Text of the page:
An Nafud

An Nafud or Al-Nefud or The Nefud (Arabic,صحراء النفود, ṣahrā' al-nefud) is a desert in the northern part of the Arabian Peninsula at 28°18′N 41°00′E / 28.30°N 41.00°E / 28.30; 41.00, occupying a great oval depression. It is 290 kilometres (180 mi) long and 225 kilometres (140 mi) wide, with an area of 103,600 square kilometres (40,000 sq mi).[1]

The Nafud is an erg, noted for its sudden violent winds, which account for the large crescent-shaped dunes. The sand in the Nafud is a brick reddish color. Rain comes once or twice a year. In some lowland areas, namely those near the Hejaz Mountains, there are oases where dates, vegetables, barley, and fruits are raised. The Nefud is connected to the Rub' al Khali by the Dahna, a corridor of gravel plains and sand dunes, 800 mi (1,287 km) long and 15 to 50 miles (24.1 to 80.5 km) wide.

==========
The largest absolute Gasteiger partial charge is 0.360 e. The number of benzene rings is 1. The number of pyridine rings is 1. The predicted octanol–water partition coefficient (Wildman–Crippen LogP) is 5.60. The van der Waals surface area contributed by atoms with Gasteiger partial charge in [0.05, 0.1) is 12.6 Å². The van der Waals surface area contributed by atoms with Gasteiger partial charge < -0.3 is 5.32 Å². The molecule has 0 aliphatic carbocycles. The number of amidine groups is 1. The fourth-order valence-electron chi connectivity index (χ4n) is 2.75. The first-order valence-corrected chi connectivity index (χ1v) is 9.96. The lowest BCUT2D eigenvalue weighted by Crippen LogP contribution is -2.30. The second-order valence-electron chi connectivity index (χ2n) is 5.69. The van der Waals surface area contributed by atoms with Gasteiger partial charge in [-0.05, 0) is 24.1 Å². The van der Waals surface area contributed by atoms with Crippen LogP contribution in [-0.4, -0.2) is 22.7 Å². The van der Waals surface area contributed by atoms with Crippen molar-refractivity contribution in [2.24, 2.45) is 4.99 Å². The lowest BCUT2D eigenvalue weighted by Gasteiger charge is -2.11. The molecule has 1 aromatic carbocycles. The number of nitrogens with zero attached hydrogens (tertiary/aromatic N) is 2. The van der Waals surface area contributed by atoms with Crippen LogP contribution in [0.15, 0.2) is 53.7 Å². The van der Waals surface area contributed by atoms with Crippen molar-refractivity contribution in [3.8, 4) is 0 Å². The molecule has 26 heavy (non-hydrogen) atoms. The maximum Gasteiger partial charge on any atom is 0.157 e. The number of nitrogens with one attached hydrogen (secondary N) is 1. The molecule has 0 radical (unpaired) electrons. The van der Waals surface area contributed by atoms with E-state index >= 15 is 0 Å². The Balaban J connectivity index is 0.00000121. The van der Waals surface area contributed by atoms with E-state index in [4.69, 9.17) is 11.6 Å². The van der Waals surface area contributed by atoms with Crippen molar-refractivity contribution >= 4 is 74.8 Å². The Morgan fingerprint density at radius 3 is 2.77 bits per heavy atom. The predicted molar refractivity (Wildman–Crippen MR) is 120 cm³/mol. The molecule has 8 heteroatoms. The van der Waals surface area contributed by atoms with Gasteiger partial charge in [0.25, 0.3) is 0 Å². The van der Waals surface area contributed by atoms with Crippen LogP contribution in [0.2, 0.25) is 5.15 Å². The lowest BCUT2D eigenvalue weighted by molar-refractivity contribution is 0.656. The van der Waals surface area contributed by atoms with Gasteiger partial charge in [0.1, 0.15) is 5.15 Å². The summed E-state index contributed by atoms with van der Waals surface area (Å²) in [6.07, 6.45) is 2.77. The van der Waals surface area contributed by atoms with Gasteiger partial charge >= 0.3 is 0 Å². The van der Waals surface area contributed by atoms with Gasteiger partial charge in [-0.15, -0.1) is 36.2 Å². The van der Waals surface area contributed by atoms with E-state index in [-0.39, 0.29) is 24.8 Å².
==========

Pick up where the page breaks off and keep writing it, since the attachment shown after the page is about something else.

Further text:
Before the Battle of Aqaba (during the Arab Revolt) forces led by Auda ibu Tayi attacked the Turkish-held coastal town of Aqaba on its poorly defended eastern flank, achieved by taking a long and wide desert route, passing close to the edge of the Nafud. Col. T. E. Lawrence asked Auda ibu Tayi to allow their group to stray from their course into the Nafud. Auda refused, because it was unnecessary.[2] Their harsh transit did not include entering the Nafud, as is depicted in the film Lawrence of Arabia.


  1. Wright, John W. (ed.); Editors and reporters of The New York Times (2006). The New York Times Almanac (2007 ed.). New York, New York: Penguin Books. p. 67. ISBN 0-14-303820-6.
  2. Lawrence, T.E. (1926). Seven Pillars of Wisdom A Triumph (1991 ed.). New York, New York: Anchor Books. p. 250. ISBN 978-0-385-41895-9.

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